Say “hello” to HMRC

Next up, get in touch with HMRC (HM Revenue and Customs). Registering your business with them ensures you're ticking all the right boxes when it comes to tax regulations and reporting requirements. If your taxable turnover hits the VAT threshold, you'll need to register for that too. And if you're planning on hiring, you'll need to set up a payroll system.

Get your Unique Taxpayer Reference (UTR)

Think of your UTR as your business' ID for tax purposes. This 10-digit number from HMRC is a must-have for filing tax returns, opening bank accounts, and getting business credit. It's also your ticket to hiring employees.

Don't forget your Employer Reference Number (ERN)

Once you're an employer in the UK, you'll need to get an Employer Reference Number (ERN) from HMRC. This unique code is vital for managing your employees' tax and National Insurance contributions. It's also key for communicating with HMRC about your payroll and getting certain types of business insurance, like employers' liability insurance, which is legally required for most businesses with employees.

These codes are kind of our thing…

Are these numbers sending your head in a spin? Don’t worry. This blog on the different tax reference numbers should set you straight.

  1. Apply for an Insurance Policy

Starting a business is thrilling but don't forget to shield it from potential risks. Make sure you've got the right insurance coverage tucked in your corner.

Talk to an insurance agent

Get on the phone with an insurance expert. They can guide you through the maze of insurance types — from general liability and property to workers' compensation. A professional can help you size up your business's unique risks and point you to the right policies.

Choose an appropriate business insurance coverage

Select a policy that provides adequate protection based on your business's specific risks and needs. You want something that fits you and your business perfectly. Make sure you regularly dust off and update your coverage as your business grows and changes. That way, you're always protected.

"Insurance is the business equivalent of wearing a seatbelt: it's there to protect your company in case of unforeseen events, accidents, or other unfortunate circumstances." — Steve Strauss, USA Today Small Business Columnist

  1. Build Your Team of Professionals

Now, it's time to assemble a dream team of professionals who share your vision and can help your business soar. Think about the skills and expertise you need on board to steer your company in the right direction — marketing gurus, financial sages, operations wizards. And don't forget to invest in training and development — keep your team on their toes and at the top of their game.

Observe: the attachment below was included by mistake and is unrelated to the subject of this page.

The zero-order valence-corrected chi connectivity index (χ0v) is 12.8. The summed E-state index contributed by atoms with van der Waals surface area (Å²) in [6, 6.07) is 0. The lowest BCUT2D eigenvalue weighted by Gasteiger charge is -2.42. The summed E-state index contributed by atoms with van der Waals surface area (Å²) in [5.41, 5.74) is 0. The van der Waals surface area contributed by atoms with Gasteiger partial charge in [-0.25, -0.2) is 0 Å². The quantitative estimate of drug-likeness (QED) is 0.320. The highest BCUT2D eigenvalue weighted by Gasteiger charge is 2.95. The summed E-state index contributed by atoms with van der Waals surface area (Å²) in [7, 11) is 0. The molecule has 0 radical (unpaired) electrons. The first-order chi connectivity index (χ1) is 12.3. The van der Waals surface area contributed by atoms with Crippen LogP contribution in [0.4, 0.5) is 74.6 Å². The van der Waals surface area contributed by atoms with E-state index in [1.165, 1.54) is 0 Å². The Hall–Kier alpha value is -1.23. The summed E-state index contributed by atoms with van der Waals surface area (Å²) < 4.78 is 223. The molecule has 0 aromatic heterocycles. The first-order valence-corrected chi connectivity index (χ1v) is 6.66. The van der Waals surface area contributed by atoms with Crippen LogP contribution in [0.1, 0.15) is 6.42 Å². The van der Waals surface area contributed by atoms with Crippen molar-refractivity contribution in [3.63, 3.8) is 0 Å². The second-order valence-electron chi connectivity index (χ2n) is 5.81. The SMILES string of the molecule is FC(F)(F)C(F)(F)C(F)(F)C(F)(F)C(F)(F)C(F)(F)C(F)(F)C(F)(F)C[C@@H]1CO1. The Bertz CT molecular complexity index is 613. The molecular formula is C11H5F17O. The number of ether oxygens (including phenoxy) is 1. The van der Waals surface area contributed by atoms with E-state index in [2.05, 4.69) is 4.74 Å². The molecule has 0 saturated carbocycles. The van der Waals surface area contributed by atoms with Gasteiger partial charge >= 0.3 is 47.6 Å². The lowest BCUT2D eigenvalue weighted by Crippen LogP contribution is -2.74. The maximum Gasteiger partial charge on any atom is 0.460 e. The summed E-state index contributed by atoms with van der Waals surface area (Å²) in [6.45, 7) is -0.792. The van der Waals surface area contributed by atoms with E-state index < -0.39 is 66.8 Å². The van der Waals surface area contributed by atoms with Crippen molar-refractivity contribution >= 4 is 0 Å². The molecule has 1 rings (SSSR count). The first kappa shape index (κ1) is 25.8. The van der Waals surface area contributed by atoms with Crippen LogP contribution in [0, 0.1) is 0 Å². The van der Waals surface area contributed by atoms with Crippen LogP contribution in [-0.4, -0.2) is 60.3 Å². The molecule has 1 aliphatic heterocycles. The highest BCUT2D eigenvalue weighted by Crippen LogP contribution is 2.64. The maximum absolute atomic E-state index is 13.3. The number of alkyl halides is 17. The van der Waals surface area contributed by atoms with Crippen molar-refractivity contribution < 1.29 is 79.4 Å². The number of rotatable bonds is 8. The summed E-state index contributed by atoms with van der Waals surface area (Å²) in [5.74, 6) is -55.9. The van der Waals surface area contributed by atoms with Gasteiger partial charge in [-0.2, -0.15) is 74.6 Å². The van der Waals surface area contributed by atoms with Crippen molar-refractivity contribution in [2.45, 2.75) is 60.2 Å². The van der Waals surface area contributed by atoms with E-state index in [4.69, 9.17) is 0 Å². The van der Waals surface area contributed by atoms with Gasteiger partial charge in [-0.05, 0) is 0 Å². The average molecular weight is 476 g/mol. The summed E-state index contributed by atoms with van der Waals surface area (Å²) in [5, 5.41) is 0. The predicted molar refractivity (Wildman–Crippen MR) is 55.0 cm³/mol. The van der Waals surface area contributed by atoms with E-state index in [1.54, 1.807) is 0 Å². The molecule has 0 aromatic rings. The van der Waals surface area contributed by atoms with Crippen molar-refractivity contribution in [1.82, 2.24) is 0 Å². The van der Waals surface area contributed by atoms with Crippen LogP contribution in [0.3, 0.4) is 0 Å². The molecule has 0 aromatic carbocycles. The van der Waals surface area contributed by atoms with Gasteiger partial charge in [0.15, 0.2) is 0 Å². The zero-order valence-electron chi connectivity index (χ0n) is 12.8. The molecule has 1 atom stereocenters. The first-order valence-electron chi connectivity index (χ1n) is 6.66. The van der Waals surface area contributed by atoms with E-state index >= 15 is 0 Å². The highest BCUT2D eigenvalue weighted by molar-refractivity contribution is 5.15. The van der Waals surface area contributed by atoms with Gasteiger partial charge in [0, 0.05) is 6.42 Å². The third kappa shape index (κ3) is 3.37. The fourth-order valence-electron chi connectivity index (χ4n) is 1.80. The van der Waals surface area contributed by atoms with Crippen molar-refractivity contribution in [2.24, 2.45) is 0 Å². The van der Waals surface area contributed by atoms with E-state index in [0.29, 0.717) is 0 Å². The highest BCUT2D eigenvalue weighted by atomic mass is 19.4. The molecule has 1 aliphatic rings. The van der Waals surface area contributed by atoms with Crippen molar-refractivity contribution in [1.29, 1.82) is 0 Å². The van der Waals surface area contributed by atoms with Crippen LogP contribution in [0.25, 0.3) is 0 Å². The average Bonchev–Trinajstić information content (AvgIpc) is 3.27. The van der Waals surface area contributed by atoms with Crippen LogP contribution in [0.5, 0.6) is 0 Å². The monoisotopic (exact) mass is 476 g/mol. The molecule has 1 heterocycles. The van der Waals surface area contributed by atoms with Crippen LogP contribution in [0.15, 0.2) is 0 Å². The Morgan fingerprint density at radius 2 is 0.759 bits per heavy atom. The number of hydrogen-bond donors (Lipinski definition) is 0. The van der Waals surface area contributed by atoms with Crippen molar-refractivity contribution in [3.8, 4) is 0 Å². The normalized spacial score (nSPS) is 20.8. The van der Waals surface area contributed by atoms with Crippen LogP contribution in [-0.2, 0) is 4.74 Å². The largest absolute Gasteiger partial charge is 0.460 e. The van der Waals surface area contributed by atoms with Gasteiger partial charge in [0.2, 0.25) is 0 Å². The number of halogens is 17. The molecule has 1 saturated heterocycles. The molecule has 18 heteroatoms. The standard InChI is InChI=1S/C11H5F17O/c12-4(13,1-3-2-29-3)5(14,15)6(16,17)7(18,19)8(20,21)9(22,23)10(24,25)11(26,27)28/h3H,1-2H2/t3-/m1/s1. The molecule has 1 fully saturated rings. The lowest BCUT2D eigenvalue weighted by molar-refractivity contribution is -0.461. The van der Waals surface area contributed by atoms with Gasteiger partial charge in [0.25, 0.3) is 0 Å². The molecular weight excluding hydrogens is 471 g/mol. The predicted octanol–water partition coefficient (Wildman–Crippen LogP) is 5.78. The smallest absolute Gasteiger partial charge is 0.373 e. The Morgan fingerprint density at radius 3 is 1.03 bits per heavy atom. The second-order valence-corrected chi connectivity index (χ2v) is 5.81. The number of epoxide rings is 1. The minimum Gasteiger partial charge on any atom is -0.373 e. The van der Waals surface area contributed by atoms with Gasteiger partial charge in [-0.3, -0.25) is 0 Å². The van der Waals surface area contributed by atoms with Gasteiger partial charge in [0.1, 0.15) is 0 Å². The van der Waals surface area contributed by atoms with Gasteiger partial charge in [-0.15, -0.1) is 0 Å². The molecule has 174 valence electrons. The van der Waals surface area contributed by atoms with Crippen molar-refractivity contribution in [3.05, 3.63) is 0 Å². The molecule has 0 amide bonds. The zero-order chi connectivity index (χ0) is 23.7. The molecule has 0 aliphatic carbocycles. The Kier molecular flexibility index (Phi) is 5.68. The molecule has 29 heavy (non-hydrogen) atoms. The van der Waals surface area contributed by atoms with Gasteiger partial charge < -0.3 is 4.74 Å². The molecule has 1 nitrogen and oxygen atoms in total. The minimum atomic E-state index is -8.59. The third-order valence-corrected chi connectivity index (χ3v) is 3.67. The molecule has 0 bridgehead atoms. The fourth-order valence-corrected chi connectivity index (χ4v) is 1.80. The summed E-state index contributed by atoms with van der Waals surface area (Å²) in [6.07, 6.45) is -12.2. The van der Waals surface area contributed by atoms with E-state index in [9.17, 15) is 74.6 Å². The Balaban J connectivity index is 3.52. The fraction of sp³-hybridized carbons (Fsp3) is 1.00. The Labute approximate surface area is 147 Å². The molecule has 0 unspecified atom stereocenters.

1. Choose Your Vendors

Identify and connect with trustworthy suppliers and service providers. They're the ones who'll ensure a steady supply of the products and services your business needs. When picking your partners, consider their pricing, quality, reliability, and customer service. Keep the lines of communication open and nurture these relationships for the long haul. After all, your success is their success too.

  1. Brand Yourself and Advertise

Brand and Advertise Your Business

Create a strong brand identity and promote your business to attract customers.

"Your brand is what other people say about you when you're not in the room." — Jeff Bezos, founder of Amazon

Forge a unique selling proposition (USP)

Think of your USP as your business's secret sauce, your 11 herbs and spices. It’s the special ingredient that sets you apart from the competition, spotlighting the unique perks of your products or services. Make sure your USP takes centre stage in your marketing materials, persuading customers to pick you over the competition.

Design a logo and visual identity that turns heads

In a way, our logo and visual identity are the face of your brand, so they need to make a strong impression. Whether you partner with a professional designer or use handy online tools, aim for a logo that's memorable, adaptable, and works across various platforms.

Be a content maestro

You’ll need some high-quality conten to catch your audience's attention and showcase your expertise. Start with blog posts, videos, and social media updates that solve your customers' problems and tap into their interests. Remember, your content should always bring value to your customers.

Get into the marketing game

Use marketing strategies like SEO, email marketing, and social media advertising to grab potential customers and skyrocket your sales. Keep a close eye on your marketing efforts, analyse the data, and tweak your strategies for maximum return on investment. Remember, marketing involves constant adjustment and adaptation.

  1. Grow Your Business

"In the world of business, the only constant is change. You must be adaptable and willing to evolve if you want to succeed in the long term." — Richard Branson, founder of the Virgin Group